atovaquone Side Effects

Along with its needed effects, a medicine may cause some unwanted effects. Although not all of these side effects may occur, if they do occur they may need medical attention.

Check with your doctor immediately if any of the following side effects occur:

More common Cough or hoarseness difficult or labored breathing fever or chills lower back or side pain painful or difficult urination shortness of breath tightness in chest wheezing Incidence not known Black, tarry stools bleeding gums bloating blood in urine or stools bluish-colored lips, fingernails, or palms constipation dark urine dizziness or lightheadedness fast heartbeat headache indigestion large, hive-like swelling on face, eyelids, lips, tongue, throat, hands, legs, feet, or sex organs light-colored stools loss of appetite nausea noisy breathing pains in stomach, side, or abdomen, possibly radiating to the back pale skin pinpoint red spots on skin rapid heart rate sore throat unusual bleeding or bruising unusual tiredness or weakness vomiting yellow eyes or skin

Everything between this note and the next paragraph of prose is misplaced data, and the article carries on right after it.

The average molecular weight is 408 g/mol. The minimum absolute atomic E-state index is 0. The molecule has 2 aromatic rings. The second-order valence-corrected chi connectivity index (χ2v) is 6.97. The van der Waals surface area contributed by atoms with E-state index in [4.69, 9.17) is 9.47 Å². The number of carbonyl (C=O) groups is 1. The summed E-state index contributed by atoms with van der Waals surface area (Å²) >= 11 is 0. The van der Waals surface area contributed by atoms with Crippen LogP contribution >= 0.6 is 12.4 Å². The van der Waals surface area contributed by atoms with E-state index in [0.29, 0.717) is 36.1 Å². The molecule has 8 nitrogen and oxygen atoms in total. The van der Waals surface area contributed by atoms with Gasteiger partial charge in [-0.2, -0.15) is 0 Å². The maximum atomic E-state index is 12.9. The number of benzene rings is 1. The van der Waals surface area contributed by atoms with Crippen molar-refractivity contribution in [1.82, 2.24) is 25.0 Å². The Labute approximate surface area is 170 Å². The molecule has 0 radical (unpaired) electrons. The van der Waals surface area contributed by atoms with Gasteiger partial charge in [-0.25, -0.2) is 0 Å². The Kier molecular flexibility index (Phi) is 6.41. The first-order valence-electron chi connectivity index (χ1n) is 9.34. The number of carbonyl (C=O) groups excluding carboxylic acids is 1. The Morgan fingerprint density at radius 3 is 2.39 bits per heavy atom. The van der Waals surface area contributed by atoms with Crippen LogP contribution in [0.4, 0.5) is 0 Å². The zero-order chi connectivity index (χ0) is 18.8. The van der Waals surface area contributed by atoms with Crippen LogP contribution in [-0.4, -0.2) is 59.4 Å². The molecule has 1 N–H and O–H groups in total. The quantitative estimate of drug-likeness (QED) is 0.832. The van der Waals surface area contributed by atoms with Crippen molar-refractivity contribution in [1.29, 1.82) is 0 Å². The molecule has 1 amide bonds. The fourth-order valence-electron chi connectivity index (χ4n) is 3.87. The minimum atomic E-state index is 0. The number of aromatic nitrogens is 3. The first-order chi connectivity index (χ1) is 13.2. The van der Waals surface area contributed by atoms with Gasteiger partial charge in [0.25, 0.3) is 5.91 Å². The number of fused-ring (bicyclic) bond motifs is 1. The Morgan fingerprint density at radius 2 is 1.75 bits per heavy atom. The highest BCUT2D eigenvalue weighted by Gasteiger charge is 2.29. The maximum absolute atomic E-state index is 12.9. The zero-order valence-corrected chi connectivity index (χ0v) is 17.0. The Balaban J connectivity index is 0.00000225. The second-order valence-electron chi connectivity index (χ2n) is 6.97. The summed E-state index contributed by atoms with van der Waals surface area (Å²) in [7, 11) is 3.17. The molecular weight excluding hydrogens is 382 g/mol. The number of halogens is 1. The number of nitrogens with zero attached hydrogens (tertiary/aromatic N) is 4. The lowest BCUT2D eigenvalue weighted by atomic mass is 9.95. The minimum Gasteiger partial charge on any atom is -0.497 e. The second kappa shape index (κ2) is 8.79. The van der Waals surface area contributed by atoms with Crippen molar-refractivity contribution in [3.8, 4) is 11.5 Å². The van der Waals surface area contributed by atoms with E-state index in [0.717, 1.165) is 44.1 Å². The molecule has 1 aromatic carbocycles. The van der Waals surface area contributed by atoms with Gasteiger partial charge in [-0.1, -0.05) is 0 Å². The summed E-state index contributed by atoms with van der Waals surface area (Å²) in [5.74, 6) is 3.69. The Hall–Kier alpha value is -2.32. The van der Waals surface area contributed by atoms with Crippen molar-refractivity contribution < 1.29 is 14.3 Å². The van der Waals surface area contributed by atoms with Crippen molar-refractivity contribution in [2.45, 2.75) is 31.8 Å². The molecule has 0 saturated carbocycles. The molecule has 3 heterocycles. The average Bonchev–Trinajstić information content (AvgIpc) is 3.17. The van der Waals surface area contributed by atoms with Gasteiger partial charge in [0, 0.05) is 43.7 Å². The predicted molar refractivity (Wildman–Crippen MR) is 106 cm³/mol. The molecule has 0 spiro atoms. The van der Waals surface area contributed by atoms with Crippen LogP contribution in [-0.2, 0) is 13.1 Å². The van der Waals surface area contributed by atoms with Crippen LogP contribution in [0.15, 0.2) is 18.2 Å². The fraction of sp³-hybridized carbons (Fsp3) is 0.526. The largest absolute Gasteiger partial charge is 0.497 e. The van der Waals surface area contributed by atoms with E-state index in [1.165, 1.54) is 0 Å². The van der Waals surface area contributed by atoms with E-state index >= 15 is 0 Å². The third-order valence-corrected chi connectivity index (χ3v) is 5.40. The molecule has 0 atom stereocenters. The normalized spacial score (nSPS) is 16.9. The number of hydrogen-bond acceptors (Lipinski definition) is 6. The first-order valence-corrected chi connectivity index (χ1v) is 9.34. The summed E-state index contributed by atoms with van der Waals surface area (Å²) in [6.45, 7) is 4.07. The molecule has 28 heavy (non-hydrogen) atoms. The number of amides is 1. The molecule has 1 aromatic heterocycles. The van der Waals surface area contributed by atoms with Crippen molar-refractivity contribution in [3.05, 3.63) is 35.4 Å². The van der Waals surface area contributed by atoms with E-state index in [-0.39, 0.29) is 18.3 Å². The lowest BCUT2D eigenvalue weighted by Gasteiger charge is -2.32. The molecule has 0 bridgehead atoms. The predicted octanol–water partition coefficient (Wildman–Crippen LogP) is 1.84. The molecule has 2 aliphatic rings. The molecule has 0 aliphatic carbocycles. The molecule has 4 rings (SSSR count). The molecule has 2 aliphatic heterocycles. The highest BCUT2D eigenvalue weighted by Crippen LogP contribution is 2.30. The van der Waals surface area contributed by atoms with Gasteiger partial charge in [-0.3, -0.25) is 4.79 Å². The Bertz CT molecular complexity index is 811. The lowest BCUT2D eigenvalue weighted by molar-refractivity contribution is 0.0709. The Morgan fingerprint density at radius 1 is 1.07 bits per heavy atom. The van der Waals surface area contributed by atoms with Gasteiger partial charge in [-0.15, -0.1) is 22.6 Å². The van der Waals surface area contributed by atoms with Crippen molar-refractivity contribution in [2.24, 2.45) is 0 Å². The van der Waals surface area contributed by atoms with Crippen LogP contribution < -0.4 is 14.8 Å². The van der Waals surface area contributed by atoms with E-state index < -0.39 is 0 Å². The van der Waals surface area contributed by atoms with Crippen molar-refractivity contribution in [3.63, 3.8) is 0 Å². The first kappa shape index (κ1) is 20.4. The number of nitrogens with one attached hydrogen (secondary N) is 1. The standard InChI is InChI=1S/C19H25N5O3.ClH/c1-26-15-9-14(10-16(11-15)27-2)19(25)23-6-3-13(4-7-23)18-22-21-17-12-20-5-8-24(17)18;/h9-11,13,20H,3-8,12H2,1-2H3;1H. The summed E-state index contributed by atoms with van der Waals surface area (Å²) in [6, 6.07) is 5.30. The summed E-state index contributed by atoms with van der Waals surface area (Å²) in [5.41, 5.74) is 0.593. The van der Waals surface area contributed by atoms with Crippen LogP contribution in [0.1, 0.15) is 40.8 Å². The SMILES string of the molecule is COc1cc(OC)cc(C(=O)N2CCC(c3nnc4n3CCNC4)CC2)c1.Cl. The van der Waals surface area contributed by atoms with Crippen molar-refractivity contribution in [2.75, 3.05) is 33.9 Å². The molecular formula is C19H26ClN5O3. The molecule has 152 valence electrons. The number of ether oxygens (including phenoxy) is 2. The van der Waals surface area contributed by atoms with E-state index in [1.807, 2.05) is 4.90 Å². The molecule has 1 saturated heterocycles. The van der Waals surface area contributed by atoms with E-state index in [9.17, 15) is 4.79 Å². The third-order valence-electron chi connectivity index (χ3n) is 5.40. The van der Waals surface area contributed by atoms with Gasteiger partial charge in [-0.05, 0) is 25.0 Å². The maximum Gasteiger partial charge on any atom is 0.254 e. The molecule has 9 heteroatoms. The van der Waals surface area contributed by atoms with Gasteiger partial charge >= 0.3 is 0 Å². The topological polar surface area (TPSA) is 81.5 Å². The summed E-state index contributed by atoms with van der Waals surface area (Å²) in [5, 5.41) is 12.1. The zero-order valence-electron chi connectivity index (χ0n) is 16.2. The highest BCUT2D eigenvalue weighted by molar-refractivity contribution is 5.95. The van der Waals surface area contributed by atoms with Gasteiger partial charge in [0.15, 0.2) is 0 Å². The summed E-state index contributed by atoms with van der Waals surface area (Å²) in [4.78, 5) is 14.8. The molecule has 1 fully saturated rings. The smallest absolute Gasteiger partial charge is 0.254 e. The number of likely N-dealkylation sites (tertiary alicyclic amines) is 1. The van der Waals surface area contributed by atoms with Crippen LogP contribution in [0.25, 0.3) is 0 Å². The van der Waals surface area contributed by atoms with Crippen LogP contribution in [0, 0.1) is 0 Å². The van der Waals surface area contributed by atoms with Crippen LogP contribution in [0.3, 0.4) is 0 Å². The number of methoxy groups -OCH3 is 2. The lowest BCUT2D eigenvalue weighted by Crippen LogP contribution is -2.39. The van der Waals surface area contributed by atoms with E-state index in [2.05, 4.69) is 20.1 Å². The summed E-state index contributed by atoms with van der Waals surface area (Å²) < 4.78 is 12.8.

Some side effects may occur that usually do not need medical attention. These side effects may go away during treatment as your body adjusts to the medicine. Also, your health care professional may be able to tell you about ways to prevent or reduce some of these side effects. Check with your health care professional if any of the following side effects continue or are bothersome or if you have any questions about them: